By Elaine Liner
By Jim Schutze
By Rachel Watts
By Lauren Drewes Daniels
By Anna Merlan
By Lee Escobedo
The play, a whimsical blend of movie trivia, slapstick and preachy social commentary, purports to show how, during one frantic five-day stretch in Selznick's office, Margaret Mitchell's 1,000-page Civil War potboiler gets boiled down to a workable screenplay. It's a "what if?" more than a "what really happened." Some of the material sounds like Selznick's famously lengthy memos dictating orders about details as minute as the shape of ice cubes in party scenes. But most of what happens onstage is as outrageously over-the-top as Carol Burnett's classic GWTW take-off. That's the one that had her as Scarlett draping fringed curtains and rod over her shoulders and telling Harvey Korman's Rhett that she "saw it in the window and just couldn't resist."
Moonlight and Magnolias depends a lot on the audience's appreciation of Burnett-style physical shtick and on our collective memory of the major plot points of Gone With the Wind. It also assumes that we don't know all that much about the making of the film, so it takes plenty of creative license.
Crumbs From the Table of Joy continues through February 25 at Jubilee Theatre, Fort Worth, 817-338-4411.
In the opening scenes of the play, Selznick, played at DTC by out-of-town import Matt Gaydos, has fired GWTW's gay director George Cukor and replaced him with hard-charging Victor Fleming (Richard Ziman), who's one week short of wrapping The Wizard of Oz and thrilled to be out of the clutches of drunken Munchkins. Oscar-winning screenwriter Ben Hecht (Brad Bellamy) gets talked by Selznick into working for a fat check as a last-minute script doctor on GWTW, even though he's never read the book. Hecht deems it "a plot that makes Finnegan's Wake a model of lucidity."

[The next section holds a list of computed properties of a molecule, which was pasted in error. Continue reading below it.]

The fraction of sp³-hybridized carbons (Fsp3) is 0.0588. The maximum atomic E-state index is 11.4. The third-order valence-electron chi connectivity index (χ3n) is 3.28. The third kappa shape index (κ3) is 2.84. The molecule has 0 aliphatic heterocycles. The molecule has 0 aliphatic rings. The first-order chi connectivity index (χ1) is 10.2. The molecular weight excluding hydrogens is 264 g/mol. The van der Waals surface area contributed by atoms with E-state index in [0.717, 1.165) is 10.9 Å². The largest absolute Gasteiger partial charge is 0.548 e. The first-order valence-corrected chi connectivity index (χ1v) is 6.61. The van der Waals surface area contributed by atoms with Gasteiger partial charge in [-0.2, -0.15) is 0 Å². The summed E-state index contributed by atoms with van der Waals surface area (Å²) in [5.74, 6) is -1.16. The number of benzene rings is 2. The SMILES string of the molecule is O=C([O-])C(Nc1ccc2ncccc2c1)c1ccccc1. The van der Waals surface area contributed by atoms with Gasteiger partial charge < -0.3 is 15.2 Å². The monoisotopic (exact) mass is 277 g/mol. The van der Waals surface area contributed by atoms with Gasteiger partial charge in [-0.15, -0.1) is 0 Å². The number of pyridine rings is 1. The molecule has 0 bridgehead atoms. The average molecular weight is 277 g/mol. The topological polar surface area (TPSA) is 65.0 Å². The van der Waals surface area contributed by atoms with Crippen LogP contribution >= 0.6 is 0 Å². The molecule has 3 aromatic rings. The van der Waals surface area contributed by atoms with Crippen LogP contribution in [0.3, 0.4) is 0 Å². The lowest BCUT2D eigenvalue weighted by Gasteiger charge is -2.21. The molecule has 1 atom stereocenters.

But Selznick, head of his own studio at 36, is a man possessed. "Scarlett O'Hara grabbed me by the nuts and didn't let go," he says in this play. He's positive that the public, already in love with the Pulitzer-winning 1937 novel, will stampede to the box office to see it in Technicolor. Eager to start filming, Selznick has OK'd the burning of Atlanta (actually his old back-lot sets for King Kong) before getting around to casting Leigh as Scarlett. After three weeks of production, with no workable script in hand, he's forced to shut everything down to regroup.
To wrestle the story into movie scenes, something F. Scott Fitzgerald and a dozen other top writers tried and failed at, Selznick, Fleming and Hecht, according to the play, camp out in Selznick's office (a gorgeous Art Deco wonder designed for DTC by John Coyne). There they enact the entire saga themselves. At first, this is reasonably funny—grown men in suspenders swanning about like Scarlett, Melanie and the noble Ashley Wilkes. Then, about the third or fourth time Selznick's Scarlett slaps Hecht's Prissy because she don't know nuthin' 'bout birthin' babies, it gets repetitious. By the fifth or sixth replay of that scene, it's downright annoying.
Maybe the actors just aren't selling it. Gaydos, young, thin and bearing only a slight resemblance to the real Selznick, bellows like an angry sea lion to punch the big moments. And as Fleming and Hecht, Ziman and Bellamy look so physically similar, it's hard to keep up with who's who. Both are pudgy, bald white guys cut from the same character-actor cloth as Fred Clark, who played Sheldrake, the dyspeptic producer in Sunset Boulevard. But neither can deliver a line with the dry sarcasm Clark had and that Moonlight needs more of. The production's only local cast member, Jessica D. Turner, has precious little to do as Selznick's secretary, Miss Poppenghul, but her entrances and exits have a likable giddiness about them.
Jumbled into the broad retelling of Gone With the Wind is playwright Hutchinson's relentless sermonizing about racism and anti-Semitism, as expressed by Hecht's character, who wants to write defiantly abolitionist speeches for Prissy the slave to deliver to Scarlett. "Does the movie have to be set in the Civil War?" Hecht whines.
By the second act, the men grow punchy from lack of sleep as they plow through Reconstruction and the death of Bonnie Blue Butler. All they've eaten are peanuts and bananas, Selznick's prescription for "brain food." Here, Moonlight and Magnolias really starts to sag under director David Kennedy's overcomplicated sight gags. The actors slip and slide on banana peels (that's a new one!) and claw at the door, begging for release. They fall over the furniture and bonk each other on the head. The script stumbles badly too. When the Fleming character says, "This is what the Lindbergh kid musta gone through," the audience groans. Whether it's 1939 or 2007, that joke still seems wrong.